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A Short Recipe for Test-driven Architecture

30 syys 2019 by Maria Kotaniemi

This blog post about test-driven architecture is written by Marko Bjelac, the Lead Software Developer of Software Sauna. Software Sauna is a Finnish owned full-stack development company that brings you quality code from Croatia agilely and remotely. Read more about Sauna here.



Here I describe an outside-in test-driven architecture, or test-driven development (TDD) like some like to call it, approach.“Recipe” is intentionally in the title as this is just one of many possible approaches to achieve an effective TDD workflow.

Introduction 2: What is a unit test?

You should write lots of unit tests, adhering to the Test Pyramid metaphor. However, a unit test doesn’t have to be a small test testing a small piece of code. It just has to be a test testing a small piece of behaviour. What is small and big behaviour depends on what level of abstraction are you on. This video has a good explanation.

In this recipe, you will see that I prefer two types of tests: acceptance tests (specifications) and micro-tests. Specifications test the whole system (one behaviour at a time) and micro-tests test small pieces of the system.

Since both are unit tests, having plenty of both is fine (although I tend to have more micro-tests than specifications).


The recipe for test-driven architecture

Important note: The steps below should be done per feature, not per system. Don’t do step 1 for all features, then step 2 for all features… First, do all steps for feature 1, then do all steps for feature 2, etc.

Step 1: Specify what the customer wants


  • You, the developer(s)
  • Your customer (or a knowledgeable representative)
  • A Tester would also be nice as they have a way of uncovering interesting ways of using software

“Specify” means:

  • Talk to the customer
  • Write a specification

Those two should be as close together in time as possible, ideally one after another, or even at the same time – with the customer actively involved in the writing of the specification.

Specification: A “developer” test – a piece of code executable within the test framework of your choice.

Try to make the test code readable to the customer with whom you’re communicating about the requirement. The test should read like a list of examples describing the customer using the software. You can use tools for that (Cucumber, Fitnesse), but modern languages have rich syntaxes and with a bit of tricks you can just use their built-in syntax to get the readability.

The specification will have two sets of interactions:

  • Interacting with the system
  • Interacting with the “test doubles” – code set up around the system to isolate it from the real world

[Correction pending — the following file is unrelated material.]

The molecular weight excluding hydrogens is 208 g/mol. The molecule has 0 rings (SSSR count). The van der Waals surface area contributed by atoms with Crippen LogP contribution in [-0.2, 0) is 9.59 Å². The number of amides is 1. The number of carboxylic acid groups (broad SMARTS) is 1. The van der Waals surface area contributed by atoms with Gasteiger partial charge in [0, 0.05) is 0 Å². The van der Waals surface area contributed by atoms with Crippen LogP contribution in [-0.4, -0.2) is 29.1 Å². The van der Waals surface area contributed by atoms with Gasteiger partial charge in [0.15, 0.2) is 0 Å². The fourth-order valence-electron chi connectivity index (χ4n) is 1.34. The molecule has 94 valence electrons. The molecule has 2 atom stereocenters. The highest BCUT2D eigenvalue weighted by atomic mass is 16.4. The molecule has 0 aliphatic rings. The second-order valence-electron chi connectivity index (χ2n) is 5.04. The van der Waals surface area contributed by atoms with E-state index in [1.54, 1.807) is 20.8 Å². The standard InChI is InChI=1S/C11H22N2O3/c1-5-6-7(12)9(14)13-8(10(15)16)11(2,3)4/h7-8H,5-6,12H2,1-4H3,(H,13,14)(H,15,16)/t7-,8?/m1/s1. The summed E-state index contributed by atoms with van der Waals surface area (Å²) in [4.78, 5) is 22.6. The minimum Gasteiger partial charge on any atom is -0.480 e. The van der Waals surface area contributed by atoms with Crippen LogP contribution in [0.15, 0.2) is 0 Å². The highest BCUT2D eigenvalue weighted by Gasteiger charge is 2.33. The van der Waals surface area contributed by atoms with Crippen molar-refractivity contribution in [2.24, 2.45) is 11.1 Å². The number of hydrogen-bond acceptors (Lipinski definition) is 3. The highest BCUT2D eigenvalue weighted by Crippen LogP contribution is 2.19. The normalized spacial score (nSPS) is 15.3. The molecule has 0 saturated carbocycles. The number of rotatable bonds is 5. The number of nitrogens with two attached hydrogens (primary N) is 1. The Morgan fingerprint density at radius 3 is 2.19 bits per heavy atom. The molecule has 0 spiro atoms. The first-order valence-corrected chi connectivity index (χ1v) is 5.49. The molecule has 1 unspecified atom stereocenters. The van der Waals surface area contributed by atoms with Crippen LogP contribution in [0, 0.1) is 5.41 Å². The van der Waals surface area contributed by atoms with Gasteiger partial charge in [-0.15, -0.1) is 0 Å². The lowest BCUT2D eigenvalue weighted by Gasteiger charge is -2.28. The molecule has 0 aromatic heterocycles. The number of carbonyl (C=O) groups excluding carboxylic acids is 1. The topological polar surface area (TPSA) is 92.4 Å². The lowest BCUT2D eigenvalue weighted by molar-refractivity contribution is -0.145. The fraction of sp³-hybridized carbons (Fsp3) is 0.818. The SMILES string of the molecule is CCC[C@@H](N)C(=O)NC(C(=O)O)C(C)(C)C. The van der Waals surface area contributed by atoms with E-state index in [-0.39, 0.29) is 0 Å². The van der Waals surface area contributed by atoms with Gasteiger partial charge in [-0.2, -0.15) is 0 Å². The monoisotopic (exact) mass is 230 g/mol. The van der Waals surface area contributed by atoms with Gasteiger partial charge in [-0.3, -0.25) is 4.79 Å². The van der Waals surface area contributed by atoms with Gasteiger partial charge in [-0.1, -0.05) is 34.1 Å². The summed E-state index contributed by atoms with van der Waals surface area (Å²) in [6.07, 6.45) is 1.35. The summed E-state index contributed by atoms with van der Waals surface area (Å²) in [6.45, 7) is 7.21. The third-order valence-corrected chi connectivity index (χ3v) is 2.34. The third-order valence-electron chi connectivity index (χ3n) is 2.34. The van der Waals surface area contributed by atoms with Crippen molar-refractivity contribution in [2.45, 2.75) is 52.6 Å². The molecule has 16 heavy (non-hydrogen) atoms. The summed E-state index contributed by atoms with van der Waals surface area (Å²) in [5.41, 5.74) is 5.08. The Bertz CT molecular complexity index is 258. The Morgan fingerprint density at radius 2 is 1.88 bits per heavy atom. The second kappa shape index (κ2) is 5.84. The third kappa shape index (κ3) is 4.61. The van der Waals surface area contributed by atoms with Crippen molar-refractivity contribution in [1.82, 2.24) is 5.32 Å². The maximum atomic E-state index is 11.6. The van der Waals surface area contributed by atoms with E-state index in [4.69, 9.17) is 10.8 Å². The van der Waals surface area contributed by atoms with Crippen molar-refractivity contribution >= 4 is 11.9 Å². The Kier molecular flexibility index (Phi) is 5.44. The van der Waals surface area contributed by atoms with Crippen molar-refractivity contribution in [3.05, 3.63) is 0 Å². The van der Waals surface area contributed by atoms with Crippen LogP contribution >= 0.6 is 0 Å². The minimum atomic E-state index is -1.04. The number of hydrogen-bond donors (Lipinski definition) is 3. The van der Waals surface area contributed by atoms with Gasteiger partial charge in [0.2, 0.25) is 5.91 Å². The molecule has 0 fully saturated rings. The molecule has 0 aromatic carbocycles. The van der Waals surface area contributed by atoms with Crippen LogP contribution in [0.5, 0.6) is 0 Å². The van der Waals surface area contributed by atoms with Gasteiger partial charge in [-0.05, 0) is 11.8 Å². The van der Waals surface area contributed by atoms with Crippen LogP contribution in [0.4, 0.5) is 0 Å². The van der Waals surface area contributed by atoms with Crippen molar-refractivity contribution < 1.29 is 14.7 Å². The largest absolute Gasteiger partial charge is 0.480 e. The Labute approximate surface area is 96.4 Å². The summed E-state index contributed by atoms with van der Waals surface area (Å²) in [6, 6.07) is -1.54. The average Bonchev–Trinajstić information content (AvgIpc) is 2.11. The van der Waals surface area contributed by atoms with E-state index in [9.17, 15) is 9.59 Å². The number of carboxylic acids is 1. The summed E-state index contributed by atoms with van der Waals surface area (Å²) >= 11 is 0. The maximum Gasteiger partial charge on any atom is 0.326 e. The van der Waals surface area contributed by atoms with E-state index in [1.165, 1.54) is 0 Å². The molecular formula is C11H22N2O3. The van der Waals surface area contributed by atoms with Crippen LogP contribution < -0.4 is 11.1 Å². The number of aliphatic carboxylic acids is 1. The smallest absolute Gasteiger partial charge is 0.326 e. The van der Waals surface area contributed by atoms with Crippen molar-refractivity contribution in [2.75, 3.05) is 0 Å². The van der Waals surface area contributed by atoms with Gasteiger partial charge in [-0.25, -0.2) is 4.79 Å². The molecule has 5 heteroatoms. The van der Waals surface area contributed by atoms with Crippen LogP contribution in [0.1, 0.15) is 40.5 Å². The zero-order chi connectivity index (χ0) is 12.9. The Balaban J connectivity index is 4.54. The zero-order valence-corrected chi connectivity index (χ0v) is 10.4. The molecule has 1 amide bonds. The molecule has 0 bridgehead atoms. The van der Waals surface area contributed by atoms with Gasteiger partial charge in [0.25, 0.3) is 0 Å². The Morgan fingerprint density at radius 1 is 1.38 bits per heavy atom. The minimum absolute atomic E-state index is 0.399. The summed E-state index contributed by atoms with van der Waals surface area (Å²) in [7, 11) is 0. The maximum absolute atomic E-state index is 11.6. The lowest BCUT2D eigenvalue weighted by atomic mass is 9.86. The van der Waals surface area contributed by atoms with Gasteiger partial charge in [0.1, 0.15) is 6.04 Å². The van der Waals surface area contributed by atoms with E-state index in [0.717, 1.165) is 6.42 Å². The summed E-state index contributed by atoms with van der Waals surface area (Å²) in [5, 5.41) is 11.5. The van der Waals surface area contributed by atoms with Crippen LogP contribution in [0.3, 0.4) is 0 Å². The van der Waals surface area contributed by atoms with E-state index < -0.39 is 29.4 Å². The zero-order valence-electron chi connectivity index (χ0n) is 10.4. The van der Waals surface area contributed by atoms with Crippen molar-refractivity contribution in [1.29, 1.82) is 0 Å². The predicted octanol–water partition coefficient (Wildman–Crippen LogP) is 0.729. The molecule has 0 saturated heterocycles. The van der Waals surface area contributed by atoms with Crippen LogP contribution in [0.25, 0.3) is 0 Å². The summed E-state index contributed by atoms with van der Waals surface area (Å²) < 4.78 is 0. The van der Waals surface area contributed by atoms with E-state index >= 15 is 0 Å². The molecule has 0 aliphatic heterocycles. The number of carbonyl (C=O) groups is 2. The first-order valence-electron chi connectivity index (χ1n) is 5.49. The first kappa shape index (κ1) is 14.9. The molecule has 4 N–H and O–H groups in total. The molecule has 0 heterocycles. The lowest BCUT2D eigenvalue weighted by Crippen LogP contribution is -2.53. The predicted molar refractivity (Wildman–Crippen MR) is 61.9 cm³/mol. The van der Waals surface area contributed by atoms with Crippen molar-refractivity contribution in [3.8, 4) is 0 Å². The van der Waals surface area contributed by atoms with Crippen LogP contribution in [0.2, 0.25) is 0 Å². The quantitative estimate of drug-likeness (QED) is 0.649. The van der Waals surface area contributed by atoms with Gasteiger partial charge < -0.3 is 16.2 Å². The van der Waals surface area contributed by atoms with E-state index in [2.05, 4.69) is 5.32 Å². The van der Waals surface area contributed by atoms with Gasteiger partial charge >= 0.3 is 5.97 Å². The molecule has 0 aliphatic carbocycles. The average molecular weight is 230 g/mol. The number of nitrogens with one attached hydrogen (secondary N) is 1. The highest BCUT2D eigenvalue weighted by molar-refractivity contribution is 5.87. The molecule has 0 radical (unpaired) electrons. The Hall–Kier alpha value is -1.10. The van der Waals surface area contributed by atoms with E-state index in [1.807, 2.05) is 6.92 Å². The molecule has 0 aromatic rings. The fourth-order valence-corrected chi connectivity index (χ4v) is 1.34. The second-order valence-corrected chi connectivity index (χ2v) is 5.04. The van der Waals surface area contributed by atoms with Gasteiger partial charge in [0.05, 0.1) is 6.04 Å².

Leave the test double setup for the next step, as the customer doesn’t care about that.

Other steps require only the developer(s).

Step 2: Encapsulate (if needed)

If your system just has an interface (an API or (G)UI) for its customers and doesn’t talk to anything else, you’re done!

Some simple games are like this – think about it: You can play Tetris without the need to get data from a service. Everything can be initialized in the source-code of the game itself. Until you want to save your score…

Most software, however, has additional components it talks to and those components are not your job to implement.

Here is a simple example:

Interfaces. Interfaces everywhere! But they will help us do this:


Everything is the same – we just swapped some stuff for other stuff:

  • Customer is replaced by the Specification
  • Services are replaced by Test doubles

The system we are testing doesn’t know about the swap because it’s decoupled from external stuff with the help of interfaces. You don’t even need to know the exact service which will be used – just its interface! That way you can defer the decision about which type of service to use (e.g. what database).

Notice: If you haven’t noticed already, we are already in the outer test-driven architecture cycle.

Run the specification. It should fail for expected reasons. If it does not, find out why not. The specification interacts with the system through an API. Go through each of the API endpoints used in the specification and implement them. How? Read on.

Step 3: Interactors

Every API endpoint is like a little recipe of its own. Get flour, crack eggs, mix.

Write down the recipe steps in the function which will be the implementation of the API endpoint. Each step should be another function. You can use local variables to pipe outputs from one step to other steps.